Forum for Science, Industry and Business

Sponsored by:     3M 
Search our Site:

 

Cells eat themselves into shape - Specialised endocytocis consumes membrane tendrils

08.08.2013
The process cells use to ‘swallow’ up nutrients, hormones and other signals from their environment – called endocytosis – can play a crucial role in shaping the cells themselves, scientists at the European Molecular Biology Laboratory (EMBL) in Heidelberg, Germany, have found.

The study, published today in Nature Communications, could help explain how the cells on your skin become different from those that line your stomach or intestine.

“We’re the first to show that endocytosis really drives changes in cell shape by directly remodelling the cell membrane,” says Stefano De Renzis, who led the work.

De Renzis and colleagues made the discovery by studying the fruit fly Drosophila, which starts life as a sac. The fly’s embryo is initially a single large cell, inside which nuclei divide and divide, until, at three hours old, the cell membrane moves in to surround each nucleus, so that in about an hour the embryo goes from one to 6000 cells.

As this happens, cells change shape. The cell membrane starts off with lots of finger-like tendrils sticking out of the embryo, and in about 10 minutes it smoothes down to a flat surface, like a rubber glove transforming into a round balloon.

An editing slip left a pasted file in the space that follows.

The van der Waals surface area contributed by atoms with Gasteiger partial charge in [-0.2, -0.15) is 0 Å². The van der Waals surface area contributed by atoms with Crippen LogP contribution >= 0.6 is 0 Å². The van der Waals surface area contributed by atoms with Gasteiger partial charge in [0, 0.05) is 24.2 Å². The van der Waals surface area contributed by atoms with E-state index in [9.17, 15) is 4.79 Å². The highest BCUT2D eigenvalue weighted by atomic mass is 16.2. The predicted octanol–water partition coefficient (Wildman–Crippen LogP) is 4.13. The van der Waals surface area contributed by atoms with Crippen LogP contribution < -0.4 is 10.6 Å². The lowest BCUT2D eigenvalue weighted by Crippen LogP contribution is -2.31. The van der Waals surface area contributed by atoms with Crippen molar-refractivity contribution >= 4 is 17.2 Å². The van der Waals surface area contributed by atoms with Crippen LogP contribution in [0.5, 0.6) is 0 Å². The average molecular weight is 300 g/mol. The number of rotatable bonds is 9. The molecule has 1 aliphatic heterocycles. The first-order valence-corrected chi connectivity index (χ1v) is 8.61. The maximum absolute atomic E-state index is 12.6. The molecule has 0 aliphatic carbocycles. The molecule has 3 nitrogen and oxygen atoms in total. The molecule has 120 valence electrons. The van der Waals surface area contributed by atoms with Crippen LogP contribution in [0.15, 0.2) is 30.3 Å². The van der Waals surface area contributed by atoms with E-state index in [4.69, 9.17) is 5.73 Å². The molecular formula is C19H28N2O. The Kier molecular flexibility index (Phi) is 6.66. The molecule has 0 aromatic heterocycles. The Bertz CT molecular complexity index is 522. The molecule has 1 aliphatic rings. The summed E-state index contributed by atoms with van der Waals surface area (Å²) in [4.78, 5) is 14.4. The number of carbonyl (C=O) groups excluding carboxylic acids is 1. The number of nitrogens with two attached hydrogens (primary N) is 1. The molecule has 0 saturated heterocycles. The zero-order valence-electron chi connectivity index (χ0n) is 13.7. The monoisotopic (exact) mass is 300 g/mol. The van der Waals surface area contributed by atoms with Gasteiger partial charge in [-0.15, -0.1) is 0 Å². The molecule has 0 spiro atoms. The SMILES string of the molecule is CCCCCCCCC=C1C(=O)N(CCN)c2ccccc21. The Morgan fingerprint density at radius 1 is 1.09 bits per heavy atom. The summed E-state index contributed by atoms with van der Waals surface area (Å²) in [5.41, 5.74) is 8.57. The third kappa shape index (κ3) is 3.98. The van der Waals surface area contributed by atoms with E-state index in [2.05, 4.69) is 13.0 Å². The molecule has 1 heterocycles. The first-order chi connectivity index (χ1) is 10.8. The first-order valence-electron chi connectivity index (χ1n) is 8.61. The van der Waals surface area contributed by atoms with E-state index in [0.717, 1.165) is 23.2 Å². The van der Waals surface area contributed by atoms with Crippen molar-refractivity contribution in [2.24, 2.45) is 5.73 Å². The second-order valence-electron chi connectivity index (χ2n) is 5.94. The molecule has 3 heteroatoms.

The EMBL scientists found that, for this quick shape-shift to happen, the cells ‘eat up’ their finger-like offshoots. And, to quickly take up all that excess membrane, cells adapt their ‘feeding strategy’. Instead of bending a little pouch of membrane inwards and eventually detaching it into the cell as a round pod, or vesicle, the fruit fly embryo’s cells suck in long tubes of membrane. Once inside the cell, those tubes are then processed into smaller vesicles.

The findings, which include uncovering one of the key molecules involved, provide a new way of thinking about how cells take on the shape required to perform different tasks – and not only in fruit flies.

“This outward-facing – or apical – surface is the main difference between different kinds of epithelial cell,” says De Renzis. “The cells on your skin are smooth, but the ones lining your intestine have lots of ‘fingers’ like our fly embryos, and we know for instance that some bowel diseases involve problems in those ‘fingers’.”

For this work, Piotr Fabrowski in De Renzis’ lab developed a new strategy for imaging the fruit fly embryo and Aleksandar Necakov, a joint post-doctoral fellow in the De Renzis and John Briggs labs at EMBL, combined light and electron microscopy to see how different the swallowed membrane tubes are from the vesicles usually formed in endocytosis.

Published online in Nature Communications on 7 August 2013.
For images, videos and for more information please visit: www.embl.org/press/2013/130807_Heidelberg.
The videos accompanying this release are also available on the EMBL YouTube Channel: www.youtube.com/emblmedia.

Policy regarding use
EMBL press and picture releases including photographs, graphics and videos are copyrighted by EMBL. They may be freely reprinted and distributed for non-commercial use via print, broadcast and electronic media, provided that proper attribution to authors, photographers and designers is made.
Sonia Furtado Neves
EMBL Press Officer
Meyerhofstr. 1, 69117 Heidelberg, Germany
Tel.: +49 (0)6221 387 8263
Fax: +49 (0)6221 387 8525
sonia.furtado@embl.de
www.embl.org
Keep up-to-date with EMBL Research News at: www.embl.org/news

Sonia Furtado Neves | EMBL Research News
Further information:
http://www.embl.org

More articles from Life Sciences: